Exploring Shared Leadership

In my experience, leadership in many organizations is pretty much a one-way proposition and so, on a number of levels, fails to acknowledge the potential for leadership in us all.   In reality, designated leaders are often the “go to” people for most things and the rest of the folks, follow with varying degrees of enthusiasm.

Of course there is a growing trend now toward “engaging” employees so that their level of participation and meaningful contribution will increase happily for both the organization and the people who work in it.  I happen to like that notion very much.  But, like most trends, this one is probably not immune to the “BS” factor.

For example, those who speak proudly about their “teams” and talk at length about the wonderful opportunities they provide for people might believe they are building a workplace that engages their employees and creates an atmosphere of shared leadership. Maybe they’re right.  And maybe they aren’t and they’re just not seeing it.  Or, they see that they aren’t but talking about it seems somehow more proactive and better aligned with current thinking.

So I’ve been thinking too, about this question:

What are the clues that an organization, in spite of talking happily about employee engagement and shared leadership, may not be fostering an environment where it can flourish?

Okay, so it’s a big question.   And no, I don’t have all the answers to it but I do have a few ideas.  Hopefully, so will you, and, in the spirit of shared leadership you will choose to share your ideas too.

So here goes

  • If you spend a lot of money on training initiatives but don’t see a lot of positive change or improvement in the quality of either collective, or individual performance, you probably don’t have shared leadership

A lot of organizations spend inordinate amounts of time and money in support of training and education and yet tend to become apathetic when it comes to examining outcomes and application.

I think that if you want to nurture an atmosphere of shared leadership, you have to ask for, and expect to find, some tangible return on the investment you have made.  And that means becoming involved; applying more rigor to the process of learning; and providing space for people to use new skills and information in a way that enhances their performance.

  • If your office is full of monkeys, you probably don’t have shared leadership

Okay, so many will know what I’m talking about here but in case you don’t, the reference to monkeys is about how some designated leaders have a tendency to be the primary problem solver in their organizations, taking all the issues (aka monkeys) that others present to them as their own.   (More about Monkey Management here)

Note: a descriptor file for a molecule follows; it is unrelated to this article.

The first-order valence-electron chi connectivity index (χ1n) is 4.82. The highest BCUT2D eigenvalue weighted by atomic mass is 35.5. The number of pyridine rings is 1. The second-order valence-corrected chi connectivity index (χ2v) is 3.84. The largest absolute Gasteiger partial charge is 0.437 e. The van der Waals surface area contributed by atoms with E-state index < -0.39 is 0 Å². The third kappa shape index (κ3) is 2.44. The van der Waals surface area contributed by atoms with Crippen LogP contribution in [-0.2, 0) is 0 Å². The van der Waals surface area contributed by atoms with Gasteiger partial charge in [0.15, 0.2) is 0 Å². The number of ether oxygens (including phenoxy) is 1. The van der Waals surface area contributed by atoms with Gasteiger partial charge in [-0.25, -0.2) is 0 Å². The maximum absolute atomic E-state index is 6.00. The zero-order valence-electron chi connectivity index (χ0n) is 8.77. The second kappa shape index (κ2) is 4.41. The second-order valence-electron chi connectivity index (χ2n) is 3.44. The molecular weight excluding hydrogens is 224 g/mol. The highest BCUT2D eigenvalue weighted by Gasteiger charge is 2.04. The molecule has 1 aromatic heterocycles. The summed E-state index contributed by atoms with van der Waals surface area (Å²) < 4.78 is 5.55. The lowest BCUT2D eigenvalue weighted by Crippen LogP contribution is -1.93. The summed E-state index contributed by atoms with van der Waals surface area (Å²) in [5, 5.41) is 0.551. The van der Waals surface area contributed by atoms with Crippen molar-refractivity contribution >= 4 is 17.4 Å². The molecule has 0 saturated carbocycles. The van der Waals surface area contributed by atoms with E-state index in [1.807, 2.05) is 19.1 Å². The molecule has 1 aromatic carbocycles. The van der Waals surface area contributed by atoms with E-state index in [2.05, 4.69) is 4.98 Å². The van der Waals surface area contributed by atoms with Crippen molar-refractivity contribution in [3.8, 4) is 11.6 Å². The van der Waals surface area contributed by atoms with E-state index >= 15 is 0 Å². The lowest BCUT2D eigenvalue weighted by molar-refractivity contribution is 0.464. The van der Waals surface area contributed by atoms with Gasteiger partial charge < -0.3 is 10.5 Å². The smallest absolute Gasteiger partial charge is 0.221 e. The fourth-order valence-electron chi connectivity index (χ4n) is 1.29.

To me, evidence of shared leadership in an organization reveals itself when problems arise.  Those who are engaged and focused will not be seen casting problems off to someone else.   They may not have solutions to every problem but they will tend to stay with issues and work collaboratively with others to move toward reasonable conclusions and effective responses.

  • If you hear people talking more about their rights than their responsibilities, you probably don’t have shared leadership.

It seems to me there is a danger of some organizations spending so much time trying to please and cajole their workforces under the auspices of employee engagement that the pendulum swings a tad too far to the left.  People who come to expect certain considerations, indeed demand them, but fail to see, or exercise a reciprocal duty to contribute and perform, do little or nothing to promote the cause of shared leadership.   It is the role of the designated leader to ensure that each person in the organization is clear not only about his/her rights but also about what they are expected to produce. And then hold them accountable for it.

  • If, when new projects are begun, it seems that the same people volunteer to work on them & the rest tend to look quickly into their laps, you probably don’t have shared leadership.

There are a lot of reasons why people do not volunteer to undertake new projects.  But when the same people seem to be stepping up every time, to me, it means that the organization has not done enough work to make volunteering more effortless.  For instance, it’s a lot easier to give your time to something you believe in than something that just looks like work.

  • If you still find it necessary to closely monitor the comings and goings of people in your company, you probably don’t have shared leadership.

I have had countless bosses who liked nothing more than counting bums on chairs, taking stock of who came in early; who stayed late; and who took more that their allotted time for lunch.  I think we all know really, that the amount of time one occupies a chair in an office is not a reliable indicator of what one is producing.

Shared leadership includes a level of maturity that to me transcends that kind of practice and focuses instead on tangible outcomes.

So that’s it for now…  over to you.  What clues do you see that an organization is not as engaging as it purports to be?


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Filed under Building Relationships, Employee engagement, Leading Teams, Learning, motivating & Inspiring

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